A lively Saturday afternoon walk through the Ridley Road Market in the Dalston neighborhood of Hackney in northeast London sometime in the early 1970’s. The market has been active since 1887. The recordist is thought to be a local resident but no other information still exists.

Journals indicate that Belgian explorer Adrien de Gerlache and his crew recorded this jar when they accidentally became the first men to ever ‘winter over’ in the Antarctic in 1898, spending 8 months trapped in ice and perpetual darkness before clawing their way out of the ice and back to Antwerp in November 1899.

Every 20 years, the ancient wooden Grand Shrine of Ise, Japan has been fully rebuilt, a Shinto renewal tradition practiced for the past 2000 years. These sounds were captured at some point in the 13th to 17th centuries CE, in a rebuilding festival hauling new logs through a riverbed to the shrine site.

Intricate stone carvings indicate this sound was captured in the 8th century outside the ancient Mayan city of Caracol — yet the jar was discovered 695km north in the Yucatec Mayan city Dzibilchaltún. It is believed this may have been a wedding gift after the ruler of Caracol married a Yucatec noblewoman from the north.

Often referred to as the westernmost point in Spain, this rock-bound peninsula on the west coast of Galicia has been a destination for pilgrims to the shrine of the apostle Saint James the Great for centuries. This jar is dated to the 1805 Battle of Cape Finisterre, when the British fleet under Admiral Calder prevented the Franco-Spanish fleet from entering the English Channel, thwarting their attempt to help Napoleon invade Britain during the War of the Third Coalition.

This jar contains not a sound of a historical place in time, but the sound of the Baghdad Battery, the original power source of the ancient sound jars, shorting itself out at some point in the 9th or 10th century. This is the oldest jar in the modern collection and is considered one of the few “must hear” pieces of the current collection.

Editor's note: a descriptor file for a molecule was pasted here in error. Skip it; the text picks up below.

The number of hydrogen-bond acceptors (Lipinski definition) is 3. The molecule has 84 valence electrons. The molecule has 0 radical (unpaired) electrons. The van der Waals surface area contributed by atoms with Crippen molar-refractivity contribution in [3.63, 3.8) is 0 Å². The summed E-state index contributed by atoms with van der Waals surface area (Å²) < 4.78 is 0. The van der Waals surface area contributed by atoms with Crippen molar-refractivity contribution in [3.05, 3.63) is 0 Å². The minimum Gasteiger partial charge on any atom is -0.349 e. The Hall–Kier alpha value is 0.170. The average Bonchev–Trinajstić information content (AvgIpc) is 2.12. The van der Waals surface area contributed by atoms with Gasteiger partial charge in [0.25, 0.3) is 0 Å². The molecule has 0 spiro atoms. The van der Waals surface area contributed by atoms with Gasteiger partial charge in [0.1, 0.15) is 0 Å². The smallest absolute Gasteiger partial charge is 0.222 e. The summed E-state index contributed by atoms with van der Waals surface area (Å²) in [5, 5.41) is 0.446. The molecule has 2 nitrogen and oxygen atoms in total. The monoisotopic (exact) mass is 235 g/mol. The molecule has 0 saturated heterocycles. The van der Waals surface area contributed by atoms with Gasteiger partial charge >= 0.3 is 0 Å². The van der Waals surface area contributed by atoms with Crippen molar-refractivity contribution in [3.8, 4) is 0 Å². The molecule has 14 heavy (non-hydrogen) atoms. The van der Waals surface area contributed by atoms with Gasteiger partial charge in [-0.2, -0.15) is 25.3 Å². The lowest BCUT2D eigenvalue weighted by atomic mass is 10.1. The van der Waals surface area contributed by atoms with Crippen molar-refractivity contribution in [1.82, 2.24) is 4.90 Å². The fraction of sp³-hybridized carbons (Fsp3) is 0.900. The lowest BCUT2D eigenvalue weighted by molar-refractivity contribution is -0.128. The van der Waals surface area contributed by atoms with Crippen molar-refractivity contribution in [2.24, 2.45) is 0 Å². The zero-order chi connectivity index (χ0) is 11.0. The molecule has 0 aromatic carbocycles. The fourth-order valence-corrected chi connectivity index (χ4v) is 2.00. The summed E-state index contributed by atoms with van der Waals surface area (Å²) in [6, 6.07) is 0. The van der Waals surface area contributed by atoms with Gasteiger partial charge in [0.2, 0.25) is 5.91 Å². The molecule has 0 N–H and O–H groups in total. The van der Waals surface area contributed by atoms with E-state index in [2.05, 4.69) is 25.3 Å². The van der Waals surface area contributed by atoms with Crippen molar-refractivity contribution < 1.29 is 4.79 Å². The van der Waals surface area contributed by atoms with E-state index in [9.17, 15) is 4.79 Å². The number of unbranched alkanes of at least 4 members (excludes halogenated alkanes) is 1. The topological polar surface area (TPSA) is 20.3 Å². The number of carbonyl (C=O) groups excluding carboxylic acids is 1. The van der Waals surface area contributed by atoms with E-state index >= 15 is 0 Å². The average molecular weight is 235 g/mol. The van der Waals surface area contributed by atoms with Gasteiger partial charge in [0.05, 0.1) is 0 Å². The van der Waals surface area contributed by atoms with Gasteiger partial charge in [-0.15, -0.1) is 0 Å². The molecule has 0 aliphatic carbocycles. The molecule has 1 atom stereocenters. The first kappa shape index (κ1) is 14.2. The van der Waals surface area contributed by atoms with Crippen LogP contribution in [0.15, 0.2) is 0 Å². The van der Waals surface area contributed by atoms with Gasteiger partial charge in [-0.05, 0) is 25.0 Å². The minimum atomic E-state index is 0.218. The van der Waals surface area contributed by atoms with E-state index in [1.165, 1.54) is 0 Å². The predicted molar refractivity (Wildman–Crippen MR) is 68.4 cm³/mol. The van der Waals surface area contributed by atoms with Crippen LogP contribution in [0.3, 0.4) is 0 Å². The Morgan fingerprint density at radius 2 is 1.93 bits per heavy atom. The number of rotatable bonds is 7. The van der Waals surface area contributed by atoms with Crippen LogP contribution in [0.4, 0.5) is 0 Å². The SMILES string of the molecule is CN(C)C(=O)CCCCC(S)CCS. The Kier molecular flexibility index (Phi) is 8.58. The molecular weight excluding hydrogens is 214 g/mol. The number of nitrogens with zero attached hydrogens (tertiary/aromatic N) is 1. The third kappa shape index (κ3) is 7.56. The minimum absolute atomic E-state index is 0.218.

This bustling city on Sicily’s east coast has been completely destroyed by earthquakes and volcanos seven times in its history and has since the 6th century been under the rule of a variety of empires including the Byzantine, Arab, Norman, Swabian, Angavin, Aragon, Spanish, Savoy, Austrian, and Bourbon. The jar itself dates from the late 1700’s and is a simple walk through the bustling, six day a week market that still exists to this day.

This sound jar was created by one of the men in Ala-ud-din Khilji’s army shortly after the sack of Jaisalmer in 1293. It is believed that Ala-ud-din Khilji came into possession of sound jar technology through interaction with the Golden Horde, the division of Mongols ruled by Berke Khan, the first of the Mongols to convert to Islam and the son of Genghis Khan’s eldest son, Jochi. The sounds in the jar appear to be a simple conversation between camel guides at sunset.

Ethiopia’s Sof Omar caves, the largest in Africa, have long been sacred to Islam and Oromo religion. At the height of the Christian Zagwe dynasty in the 12th century, the caves were used as a mosque, refuge, and festival gathering space. We believe these sounds were captured during that era, though the jar remained hidden in the caves for many centuries to follow.

In a pioneering use of the diving bell, Hans Albrecht von Treileben descended into the Baltic Sea in 1663 to recover valuable guns from the shipwreck of the Swedish warship Vasa. To his apparent surprise, he discovered more than cannons — we believe this is the first humpback whale song ever recorded.